LITHUANIAN QUARTERLY JOURNAL OF ARTS AND SCIENCES
Volume 44, No.3 - Fall 1998
Editor of this issue: Violeta Kelertas
Copyright © 1998 LITUANUS Foundation, Inc.
Louise I. Shelley, Policing Soviet Society: The Evolution of State Control (New York: Routledge, 1996), 269 p.
The Soviet Union's KGB has often been viewed as the primary form of security control within the former Soviet Union. Considerable scrutiny was focused on the KGB both during and after the Cold War in books, journal articles and memoirs of defectors and those who fought against it. However, the KGB was not the main form of social control; that dubious honor belongs to the Soviet Ministry of Internal Affairs (MVD, Ministerstvo Vnutrennych Del). Despite being the result of splitting the NKVD into two entities, the MVD remained virtually unknown to most western observers. Dr. Louise Shelley's book, Policing Soviet Society, unveils the mysterious MVD and gives the reader a well-guided tour through the MVD's history, structure, and personnel. Her thesis, supported by interviews and other primary sources, is that the current Russian MVD is a logical continuation of what developed under the Soviets and that nobody should be surprised at the extent of problems the MVD is facing. The presentation is logical and powerful.
The MVD was, and some would argue remains, a mixture of a continental police force, similar to France's and Germany's, and colonial police. While responsible for combating crime in the traditional police sense, it was also responsible for functions that an American would not associate with the police. These functions including internal passport control, monitoring health regulations, and the control of food supplies provided yet another means to the ultimate purpose of the MVD, control of the Soviet citizenry. Another feature of the Russian police system was and remains the fact that it has its own military forces complete with armored vehicles and tanks. For the most part these were the forces used in Chechnya, not the regular military, which allowed Yeltsin to maintain the illusion that it was "an internal affair."
While western police forces developed the concept of making the police subordinate to the rule of law, this never came to pass in the Soviet Union. Like the KGB, the MVD was ultimately responsible to the Communist Party and not the state which allowed it to be used as a means of social coercion. More importantly, this negated the ability of the population to even have the illusion of just administration of the law. What was good for the Communist Party was instituted as "law" and then randomly enforced. This produced waves of arrests as the entire police system concentrated on a particular problem, such as the consumption of alcohol, and ignored other problems.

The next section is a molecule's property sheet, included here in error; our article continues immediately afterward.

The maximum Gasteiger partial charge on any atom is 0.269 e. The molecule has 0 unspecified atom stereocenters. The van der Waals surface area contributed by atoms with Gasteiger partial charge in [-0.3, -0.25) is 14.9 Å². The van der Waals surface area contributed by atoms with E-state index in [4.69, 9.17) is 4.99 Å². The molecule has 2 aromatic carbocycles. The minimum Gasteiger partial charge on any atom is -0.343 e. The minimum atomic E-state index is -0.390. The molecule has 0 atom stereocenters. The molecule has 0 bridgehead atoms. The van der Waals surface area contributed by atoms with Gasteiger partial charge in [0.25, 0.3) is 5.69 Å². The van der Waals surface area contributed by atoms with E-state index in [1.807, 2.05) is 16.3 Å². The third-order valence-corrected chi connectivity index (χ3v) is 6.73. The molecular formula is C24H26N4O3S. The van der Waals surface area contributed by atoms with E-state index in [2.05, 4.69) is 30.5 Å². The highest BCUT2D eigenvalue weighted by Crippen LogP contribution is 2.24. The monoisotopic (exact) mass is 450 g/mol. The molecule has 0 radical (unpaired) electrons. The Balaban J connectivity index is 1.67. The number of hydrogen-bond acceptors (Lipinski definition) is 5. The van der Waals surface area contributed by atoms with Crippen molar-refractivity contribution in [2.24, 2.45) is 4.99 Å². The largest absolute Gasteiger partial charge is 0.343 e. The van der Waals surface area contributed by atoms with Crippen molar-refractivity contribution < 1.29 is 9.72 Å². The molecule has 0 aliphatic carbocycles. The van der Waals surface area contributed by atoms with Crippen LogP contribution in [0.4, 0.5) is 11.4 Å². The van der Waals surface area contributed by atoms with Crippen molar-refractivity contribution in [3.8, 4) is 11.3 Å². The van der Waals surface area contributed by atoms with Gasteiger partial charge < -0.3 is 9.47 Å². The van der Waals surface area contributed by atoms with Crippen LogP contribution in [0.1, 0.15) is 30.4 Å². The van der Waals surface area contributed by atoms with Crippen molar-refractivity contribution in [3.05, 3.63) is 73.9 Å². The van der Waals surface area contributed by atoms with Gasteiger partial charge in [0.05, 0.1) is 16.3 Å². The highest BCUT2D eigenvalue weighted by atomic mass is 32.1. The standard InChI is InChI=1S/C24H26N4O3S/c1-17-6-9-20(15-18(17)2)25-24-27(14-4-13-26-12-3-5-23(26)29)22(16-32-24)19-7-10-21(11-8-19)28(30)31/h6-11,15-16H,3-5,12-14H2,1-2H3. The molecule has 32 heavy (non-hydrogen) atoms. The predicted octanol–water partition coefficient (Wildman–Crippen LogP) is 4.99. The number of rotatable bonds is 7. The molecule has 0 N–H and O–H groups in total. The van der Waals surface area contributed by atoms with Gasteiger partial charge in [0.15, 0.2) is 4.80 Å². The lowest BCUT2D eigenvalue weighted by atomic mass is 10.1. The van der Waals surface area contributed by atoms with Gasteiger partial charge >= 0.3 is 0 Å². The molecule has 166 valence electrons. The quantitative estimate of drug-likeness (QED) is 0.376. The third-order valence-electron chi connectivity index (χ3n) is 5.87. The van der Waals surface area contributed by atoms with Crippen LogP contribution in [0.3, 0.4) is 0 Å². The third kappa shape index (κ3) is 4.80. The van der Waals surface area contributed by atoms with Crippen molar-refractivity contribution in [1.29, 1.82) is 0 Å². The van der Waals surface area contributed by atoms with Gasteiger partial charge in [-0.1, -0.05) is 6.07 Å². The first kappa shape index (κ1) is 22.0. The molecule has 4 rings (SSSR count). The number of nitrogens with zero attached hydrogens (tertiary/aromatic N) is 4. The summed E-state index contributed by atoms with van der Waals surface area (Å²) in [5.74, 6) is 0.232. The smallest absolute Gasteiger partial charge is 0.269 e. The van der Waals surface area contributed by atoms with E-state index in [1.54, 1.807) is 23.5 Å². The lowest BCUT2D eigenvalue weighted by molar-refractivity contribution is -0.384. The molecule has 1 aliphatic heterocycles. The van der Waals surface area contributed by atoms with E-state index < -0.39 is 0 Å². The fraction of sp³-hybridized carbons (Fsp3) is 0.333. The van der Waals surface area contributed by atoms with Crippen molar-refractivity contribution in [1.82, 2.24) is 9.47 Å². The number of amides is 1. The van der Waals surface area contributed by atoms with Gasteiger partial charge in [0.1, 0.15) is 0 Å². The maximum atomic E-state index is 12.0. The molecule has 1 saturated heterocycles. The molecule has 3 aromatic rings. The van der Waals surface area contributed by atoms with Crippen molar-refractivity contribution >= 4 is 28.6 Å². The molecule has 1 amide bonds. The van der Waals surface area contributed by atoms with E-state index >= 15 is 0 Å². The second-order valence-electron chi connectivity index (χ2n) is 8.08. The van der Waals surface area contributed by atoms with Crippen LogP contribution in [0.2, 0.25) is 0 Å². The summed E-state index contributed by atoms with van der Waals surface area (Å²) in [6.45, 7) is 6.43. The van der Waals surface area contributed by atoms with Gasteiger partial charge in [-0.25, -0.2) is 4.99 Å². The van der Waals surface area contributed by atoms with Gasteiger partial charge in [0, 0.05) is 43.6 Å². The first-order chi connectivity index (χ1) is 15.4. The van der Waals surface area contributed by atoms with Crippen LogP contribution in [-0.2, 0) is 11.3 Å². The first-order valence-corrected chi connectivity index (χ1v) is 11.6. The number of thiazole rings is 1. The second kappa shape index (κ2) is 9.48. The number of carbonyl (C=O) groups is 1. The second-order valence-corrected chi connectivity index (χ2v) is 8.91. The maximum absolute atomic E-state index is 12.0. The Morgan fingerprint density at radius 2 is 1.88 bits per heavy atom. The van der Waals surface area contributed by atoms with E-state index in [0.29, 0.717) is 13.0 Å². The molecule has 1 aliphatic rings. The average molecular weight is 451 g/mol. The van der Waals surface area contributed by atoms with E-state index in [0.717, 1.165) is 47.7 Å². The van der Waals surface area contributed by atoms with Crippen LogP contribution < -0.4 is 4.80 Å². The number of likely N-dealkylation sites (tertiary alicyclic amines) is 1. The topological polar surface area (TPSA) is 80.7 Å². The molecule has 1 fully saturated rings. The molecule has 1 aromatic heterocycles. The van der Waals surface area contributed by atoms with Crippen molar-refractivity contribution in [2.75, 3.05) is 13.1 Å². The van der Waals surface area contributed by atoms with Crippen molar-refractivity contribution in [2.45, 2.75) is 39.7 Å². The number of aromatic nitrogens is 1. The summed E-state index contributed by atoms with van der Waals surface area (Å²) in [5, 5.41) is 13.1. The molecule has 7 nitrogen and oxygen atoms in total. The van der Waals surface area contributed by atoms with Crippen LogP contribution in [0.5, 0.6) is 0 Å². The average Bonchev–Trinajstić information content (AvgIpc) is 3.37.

One continuing concern of the Communist Party was political deviance and it regularly used the MVD to crush such activities. In order to maintain unit cohesion, Soviet officials maintained a high degree of ideological training within the MVD. Competence was not the means of advancing a career within the MVD, rather political loyalty was the ticket to success. Unfortunately, following the collapse of the Soviet Union, depolitization within the security apparatus of the newly independent states (MS) was spotty at best resulting in a system based more around personal loyalty than professionalism. As with the KGB, Yeltsin decided to forego true reform within the security apparatus and allowed MVD to continue defending the ruling elite and not the citizenry.
Compounding these difficulties is the plight of the average member within the MVD. With low wages, poor equipment and an almost indifferent attitude towards personal safety from the top, it is no surprise that corruption is rampant within the MVD. Today the cadre is literally left to fend for themselves as the leadership continues to enjoy disproportionate benefits and many times seems to be in cahoots with organized crime. Moreover, coupled with the disastrous performance in Chechnya morale within the MVD is dangerously low.
Shelley effectively argues that these factors prevented the MVD from becoming the professional and effective forces that the western world enjoys. Until a thorough housecleaning takes place, the MVD of many republics will continue to be second rate police force and may even prove an impediment to the continuation of democracy.
This book is highly recommended for those interested in understanding one of the fundamental control mechanisms of the former Soviet Union. The historical record the book puts forward provides the reader with a firm grasp of the situation within the MVD prior to the collapse of Communism and the subsequent democracy. Moreover, Shelley's Russian language skills, her contacts within the MVD, and years of experience studying the Soviet and Russian police systems provide her with a bounty of primary sources which she then uses to effectively present her case.
Tomas J. Skučas